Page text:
Image: Wendy Rayner, general manager strategy and brand, Coca-Cola Amatil.

Idealog: So from the perspective of the challenger, how has this Innovation Collective challenge played out?

Wendy Rayner: Coca Cola’s brief was around how we could be more innovative as a business. The first set of people involved then come up with a bunch of different ideas that meet that need. Their answers go to a different group of people and those people are then asked to build on those ideas – all completely anonymously. Then you have a third group of people – we asked our senior leaders – and they evaluate all of those ideas, all 750 of them. They created a shortlist from there, and then we asked them: ‘if you had a million dollars to invest, which of these ideas would you invest in?’ They then spend that imaginary money any way they choose amongst the top ten ideas. I then get a list of those top ten ideas and the total dollars bid.

Idealog: Brendon, what’s in it from the respondent’s perspective? Why bother?

Brendon Fry: I’m an inquisitive person, so, for me, it’s just a really interesting exercise. Innovation and new ideas – that’s interesting. When I went into this, I saw that it’s a different company you're dealing with, a different context. You know nothing about it what you’re getting into, but you’re coming up with ideas, applying your mind-set to something different. What you’re coming up with, the process you’re using in your thinking as you think about another business’s issues, you’re thinking ‘some of those problems are applicable to what I’m doing’, and you get to actually pull some of that thinking back into our own business. It’s about breaking your reference point, so you start coming up with new ideas that can be applied to your own company. The thinking is transferable.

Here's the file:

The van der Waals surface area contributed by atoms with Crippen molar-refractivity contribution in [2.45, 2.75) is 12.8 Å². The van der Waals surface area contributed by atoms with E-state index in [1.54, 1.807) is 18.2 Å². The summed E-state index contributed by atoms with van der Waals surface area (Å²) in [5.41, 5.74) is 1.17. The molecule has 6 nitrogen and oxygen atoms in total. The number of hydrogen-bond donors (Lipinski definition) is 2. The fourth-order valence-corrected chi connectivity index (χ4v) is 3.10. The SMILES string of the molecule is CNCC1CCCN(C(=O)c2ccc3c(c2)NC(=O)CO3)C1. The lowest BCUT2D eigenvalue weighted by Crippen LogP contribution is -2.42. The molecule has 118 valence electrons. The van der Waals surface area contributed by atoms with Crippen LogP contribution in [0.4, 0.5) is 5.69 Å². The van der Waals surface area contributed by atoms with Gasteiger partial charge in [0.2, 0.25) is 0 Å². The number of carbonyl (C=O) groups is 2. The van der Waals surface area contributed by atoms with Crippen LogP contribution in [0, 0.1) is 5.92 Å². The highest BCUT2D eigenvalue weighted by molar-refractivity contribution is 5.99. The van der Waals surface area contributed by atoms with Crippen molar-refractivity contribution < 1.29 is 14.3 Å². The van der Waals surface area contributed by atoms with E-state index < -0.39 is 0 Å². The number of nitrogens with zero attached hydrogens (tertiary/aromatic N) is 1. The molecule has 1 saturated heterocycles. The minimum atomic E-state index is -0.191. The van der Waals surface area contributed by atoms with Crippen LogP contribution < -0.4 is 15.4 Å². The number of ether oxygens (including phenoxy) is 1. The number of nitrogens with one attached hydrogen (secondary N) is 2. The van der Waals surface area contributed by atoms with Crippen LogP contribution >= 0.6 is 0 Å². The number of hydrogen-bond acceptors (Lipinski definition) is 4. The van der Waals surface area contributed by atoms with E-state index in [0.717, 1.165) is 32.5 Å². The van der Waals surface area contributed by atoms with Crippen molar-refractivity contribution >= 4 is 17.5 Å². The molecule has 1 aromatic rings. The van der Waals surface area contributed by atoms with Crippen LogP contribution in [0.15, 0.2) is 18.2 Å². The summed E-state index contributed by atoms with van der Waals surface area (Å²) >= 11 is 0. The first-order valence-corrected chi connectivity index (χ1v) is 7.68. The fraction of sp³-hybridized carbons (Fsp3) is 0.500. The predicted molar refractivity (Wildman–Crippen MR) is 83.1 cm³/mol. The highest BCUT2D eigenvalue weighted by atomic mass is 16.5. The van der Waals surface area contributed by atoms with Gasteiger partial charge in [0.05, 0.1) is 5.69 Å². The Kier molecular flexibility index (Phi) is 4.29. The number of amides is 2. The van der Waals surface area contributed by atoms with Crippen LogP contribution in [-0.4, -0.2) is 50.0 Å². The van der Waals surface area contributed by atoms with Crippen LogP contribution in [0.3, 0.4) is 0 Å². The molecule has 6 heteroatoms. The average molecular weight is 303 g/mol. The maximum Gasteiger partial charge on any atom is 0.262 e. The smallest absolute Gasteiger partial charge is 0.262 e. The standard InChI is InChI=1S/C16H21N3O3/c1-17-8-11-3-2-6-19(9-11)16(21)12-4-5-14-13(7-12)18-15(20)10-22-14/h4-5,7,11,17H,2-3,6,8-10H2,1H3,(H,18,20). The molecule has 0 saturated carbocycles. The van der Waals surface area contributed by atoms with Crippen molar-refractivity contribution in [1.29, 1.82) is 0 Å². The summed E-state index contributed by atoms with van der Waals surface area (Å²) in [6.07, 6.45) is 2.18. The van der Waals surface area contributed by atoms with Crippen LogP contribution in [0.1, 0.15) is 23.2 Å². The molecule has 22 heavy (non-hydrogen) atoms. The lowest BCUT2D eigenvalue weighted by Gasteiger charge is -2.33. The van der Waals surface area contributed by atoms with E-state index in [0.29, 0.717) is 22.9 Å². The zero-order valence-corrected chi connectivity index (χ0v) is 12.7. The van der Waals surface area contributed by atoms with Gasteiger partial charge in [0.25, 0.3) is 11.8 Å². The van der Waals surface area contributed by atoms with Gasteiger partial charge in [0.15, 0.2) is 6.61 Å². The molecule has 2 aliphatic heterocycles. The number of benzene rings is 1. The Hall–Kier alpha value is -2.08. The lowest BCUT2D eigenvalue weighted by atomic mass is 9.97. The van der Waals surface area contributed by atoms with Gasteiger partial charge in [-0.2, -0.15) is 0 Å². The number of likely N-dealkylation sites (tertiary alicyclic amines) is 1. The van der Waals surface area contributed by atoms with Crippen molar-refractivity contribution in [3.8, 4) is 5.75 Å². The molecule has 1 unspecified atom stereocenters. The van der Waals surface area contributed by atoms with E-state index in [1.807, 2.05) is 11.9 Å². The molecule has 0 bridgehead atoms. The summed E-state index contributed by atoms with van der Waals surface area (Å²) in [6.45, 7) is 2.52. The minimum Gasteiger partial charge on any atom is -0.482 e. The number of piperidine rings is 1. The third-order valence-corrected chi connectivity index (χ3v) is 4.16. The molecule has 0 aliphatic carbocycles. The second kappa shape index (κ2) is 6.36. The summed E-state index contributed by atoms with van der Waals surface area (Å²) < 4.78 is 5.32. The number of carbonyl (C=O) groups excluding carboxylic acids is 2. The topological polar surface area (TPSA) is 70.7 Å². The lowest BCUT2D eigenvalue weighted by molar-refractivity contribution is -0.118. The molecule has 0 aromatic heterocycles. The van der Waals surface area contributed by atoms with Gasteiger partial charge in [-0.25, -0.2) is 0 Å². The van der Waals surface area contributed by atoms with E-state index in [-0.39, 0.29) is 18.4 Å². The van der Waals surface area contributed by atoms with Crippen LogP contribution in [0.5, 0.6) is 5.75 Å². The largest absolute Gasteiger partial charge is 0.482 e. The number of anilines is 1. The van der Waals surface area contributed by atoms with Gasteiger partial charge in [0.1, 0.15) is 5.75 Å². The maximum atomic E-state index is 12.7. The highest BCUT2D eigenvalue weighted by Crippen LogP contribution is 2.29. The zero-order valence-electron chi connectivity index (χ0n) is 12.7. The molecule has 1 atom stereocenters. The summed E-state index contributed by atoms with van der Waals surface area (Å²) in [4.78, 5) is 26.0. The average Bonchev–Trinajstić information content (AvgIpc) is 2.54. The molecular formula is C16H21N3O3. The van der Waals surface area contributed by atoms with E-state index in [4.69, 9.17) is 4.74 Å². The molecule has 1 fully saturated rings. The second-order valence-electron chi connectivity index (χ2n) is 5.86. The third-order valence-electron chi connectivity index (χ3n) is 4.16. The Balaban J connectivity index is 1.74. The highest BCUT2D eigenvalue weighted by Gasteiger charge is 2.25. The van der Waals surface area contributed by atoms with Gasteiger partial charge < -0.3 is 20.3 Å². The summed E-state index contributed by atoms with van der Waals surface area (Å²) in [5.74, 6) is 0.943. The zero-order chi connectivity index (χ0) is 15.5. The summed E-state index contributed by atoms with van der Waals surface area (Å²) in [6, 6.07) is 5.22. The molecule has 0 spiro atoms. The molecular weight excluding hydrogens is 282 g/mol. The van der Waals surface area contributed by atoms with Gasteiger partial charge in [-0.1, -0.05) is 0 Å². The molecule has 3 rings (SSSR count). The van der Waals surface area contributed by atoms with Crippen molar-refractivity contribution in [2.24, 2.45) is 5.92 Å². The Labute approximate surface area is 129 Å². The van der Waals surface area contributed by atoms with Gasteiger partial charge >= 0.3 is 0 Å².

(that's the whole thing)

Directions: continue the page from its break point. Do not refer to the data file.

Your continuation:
My belief is that everyone’s got ideas, and [The Innovation Collective] is all about pointing brains at a topic in a way where you get great, directed ideas. Because without direction, creating ideas can be a big waste of energy and a big sapper of motivation and engagement. If someone says ‘here’s a great idea and here’s another great idea,’ and then those ideas are not acted upon or not directed at some challenge, then people stop giving their energy to it because nothing ever comes to fruition.

Image: Brendon Fry, ‎head of insight, 2degrees Mobile

Idealog: Is this formalising something that already exists? Is this kind of platform something any business could emulate?

Wendy Rayner
: I don’t think it contingent on the platform. We have other customers and preferred suppliers, and we have brainstorming sessions to think of ways we can do things better in the partnership. But we would tend to spend 16 to 20 hours in workshops, sometimes with very senior people, whose time is very important to the company, so one of the big things the Innovation Collective brings is [efficiency around] the time spent on it. You start to get efficient with the resources you’re throwing at it.